フェロ☆メン – Dakiyosete TONIGHT (Review)

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フェロ☆メン are back with their seductive and provocative sound + lyrics. The visual-kei seiyuu unit consisting of Junichi Suwabe and Kousuke Toriumi bring us their 5th single titled 抱きよせてTONIGHT (Dakiyosete tonight). It seems the unit has tried to take their sound to higher flights, resorting a more profound, textbook sound that wasn’t on any previous work.

Let’s get the details regarding this release straight:

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Single: 抱きよせてTONIGHT
Label: Columbia 
Release date: 01/10/14 
Genre: J-Pop

Tracklist:

1.抱きよせてTONIGHT
2.ベイビー アイラブユー 
3.ラブソング

Track by track analysis:

1.抱きよせてTONIGHT

With Junichi Suwabe behind the lyrics we can only expect something highly provocative… and that’s exactly what we get with the title track 抱きよせてTONIGHT. Strings, heavy guitar riffs and a reverberating bass lead the way into this seductive track. The Spanish viola makes its entrance midway into the song leaving behind a trace of high grade seductiveness and embellishing the overall track. The simple instrumental revolves around the basics and in the end, フェロ☆メン make things simple but always in the best way possible, this track being enough proof of that. The vocal track is also simple, no need to resort to highly technical singing tricks (vibrato, falsetto) so it’s not a highly demanding track to sing but still the performance is solid, entertaining and overall seductive. 4.5/5

2.ベイビー アイラブユー

Toriumi pens this track’s lyrics and we get yet a different vibe to the units’ sound. “Baby I love you” shows a smoother sound with mild guitar work, heavy bass and assertive drums, all of that blended with synths – seems like a pretty elaborated piece but it isn’t – it’s a simple pop-rock ballad with pretty interesting lyrics to go along to. It’s a completely different instrumental and something the unit haven’t tried in their last releases. It’s not heavy electronic pop or latin pop like some of their previous work, it goes by a simple formula and it worked in the end, the problem is: it didn’t impress. 3.5/5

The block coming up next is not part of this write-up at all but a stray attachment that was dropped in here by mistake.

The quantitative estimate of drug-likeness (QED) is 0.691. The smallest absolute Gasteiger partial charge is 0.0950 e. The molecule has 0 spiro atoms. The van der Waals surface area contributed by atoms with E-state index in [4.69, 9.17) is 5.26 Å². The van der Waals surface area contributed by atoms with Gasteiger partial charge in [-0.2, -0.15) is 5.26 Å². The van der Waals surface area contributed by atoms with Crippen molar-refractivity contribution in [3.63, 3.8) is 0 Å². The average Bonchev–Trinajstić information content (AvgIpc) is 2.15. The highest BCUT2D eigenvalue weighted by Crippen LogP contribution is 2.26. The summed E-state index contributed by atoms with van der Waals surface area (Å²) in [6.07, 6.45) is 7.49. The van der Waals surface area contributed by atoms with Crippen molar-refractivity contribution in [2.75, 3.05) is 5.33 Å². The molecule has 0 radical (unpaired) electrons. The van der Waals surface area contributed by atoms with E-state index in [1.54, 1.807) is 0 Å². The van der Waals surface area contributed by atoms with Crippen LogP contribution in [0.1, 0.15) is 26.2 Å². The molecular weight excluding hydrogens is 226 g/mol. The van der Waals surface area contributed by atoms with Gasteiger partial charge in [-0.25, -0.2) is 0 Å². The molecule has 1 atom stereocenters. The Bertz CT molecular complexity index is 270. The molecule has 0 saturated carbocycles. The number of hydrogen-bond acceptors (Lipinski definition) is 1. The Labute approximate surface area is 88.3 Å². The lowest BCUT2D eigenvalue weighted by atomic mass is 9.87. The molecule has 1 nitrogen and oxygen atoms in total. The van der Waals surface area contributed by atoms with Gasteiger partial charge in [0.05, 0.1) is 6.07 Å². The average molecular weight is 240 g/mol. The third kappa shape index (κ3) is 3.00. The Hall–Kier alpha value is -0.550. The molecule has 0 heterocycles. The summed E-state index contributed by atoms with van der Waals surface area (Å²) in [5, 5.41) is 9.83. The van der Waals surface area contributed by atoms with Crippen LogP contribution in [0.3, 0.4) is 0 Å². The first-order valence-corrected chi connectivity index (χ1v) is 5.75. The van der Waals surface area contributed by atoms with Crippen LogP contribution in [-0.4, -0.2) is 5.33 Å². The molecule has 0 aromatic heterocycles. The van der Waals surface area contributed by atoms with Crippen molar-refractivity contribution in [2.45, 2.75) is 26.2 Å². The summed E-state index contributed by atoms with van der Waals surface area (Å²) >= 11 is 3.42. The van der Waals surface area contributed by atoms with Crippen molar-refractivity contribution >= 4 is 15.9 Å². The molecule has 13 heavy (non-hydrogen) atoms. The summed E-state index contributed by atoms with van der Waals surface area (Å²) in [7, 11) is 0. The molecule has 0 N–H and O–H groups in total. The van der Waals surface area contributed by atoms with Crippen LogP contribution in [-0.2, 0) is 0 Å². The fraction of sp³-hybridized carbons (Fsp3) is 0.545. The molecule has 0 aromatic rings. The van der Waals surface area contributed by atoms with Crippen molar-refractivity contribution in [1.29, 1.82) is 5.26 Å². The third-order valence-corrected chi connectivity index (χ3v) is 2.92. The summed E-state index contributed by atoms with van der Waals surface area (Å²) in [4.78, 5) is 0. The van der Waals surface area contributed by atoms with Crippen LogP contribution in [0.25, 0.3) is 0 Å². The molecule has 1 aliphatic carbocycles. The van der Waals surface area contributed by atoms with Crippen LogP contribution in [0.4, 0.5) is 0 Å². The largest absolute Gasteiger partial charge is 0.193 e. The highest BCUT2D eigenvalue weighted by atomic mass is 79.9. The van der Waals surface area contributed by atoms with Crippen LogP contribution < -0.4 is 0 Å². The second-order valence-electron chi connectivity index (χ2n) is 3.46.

3.ラブソング

To complete this release we find yet another track penned by Junichi Suwabe, once again we expect something dubious – you know it -. “Love Song” is a textbook ballad going way deeper on the emotional side than the previous track. The track is built beautifully with strings accompanying the jazzy drums, piano, smooth bass and soft guitar riffs. It’s a tender, gentle track that will sway you off your feet with it’s instrumental only. If we turn to the vocal track we find a befitting performance with both Suwabe and Toriumi delivering an array of emotions that we’ve never heard them do in any of フェロ☆メン ‘s previous work. And we have a winner, “Love Song” is, by far, the most complete track in this release. 5/5

Final rating:4 stars

There’s a lot of ups and downs in this release. フェロ☆メン or simply Pheromen, have shown that they can keep us entertained as long as they keep on making entertaining, engaging music, and that’s exactly what they’ve done with this release. 抱きよせてTONIGHT is on equal footing with “IMMORAL WEDDING“. Vocally both Toriumi and Suwabe sound great, there’s no rushing in, off key parts or really places where they don’t even get close to the ideal tone. They are in sync and that’s awesome. In terms of arrangement and the whole instrumentalization, this release is by far more complete and diverse than the previous ones. We have the “mandatory” strings and Spanish guitar making their appearances, but we don’t only listen to those fun, provocative tracks, we’re finally starting to listen to more serious tracks where lyrics really take the spotlight. It’s an interesting release, not as addictive as “IMMORAL WEDDING” was but certainly better sounding and overall more artistic than it. It’s textbook pop with a little bit of twist and it sounds good, but still far from perfect.

抱きよせてTONIGHT” is available for purchase on CDJAPAN for all overseas fans.

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Author: midorin

The Hand That Feeds HQ founder. Currently based in Macau SAR. Passionate music reviewer that has been writing about Japanese music since 2010. Mamoru Miyano's "Orpheus" was the catalyst to completely dedicate herself to writing about male seiyuu music.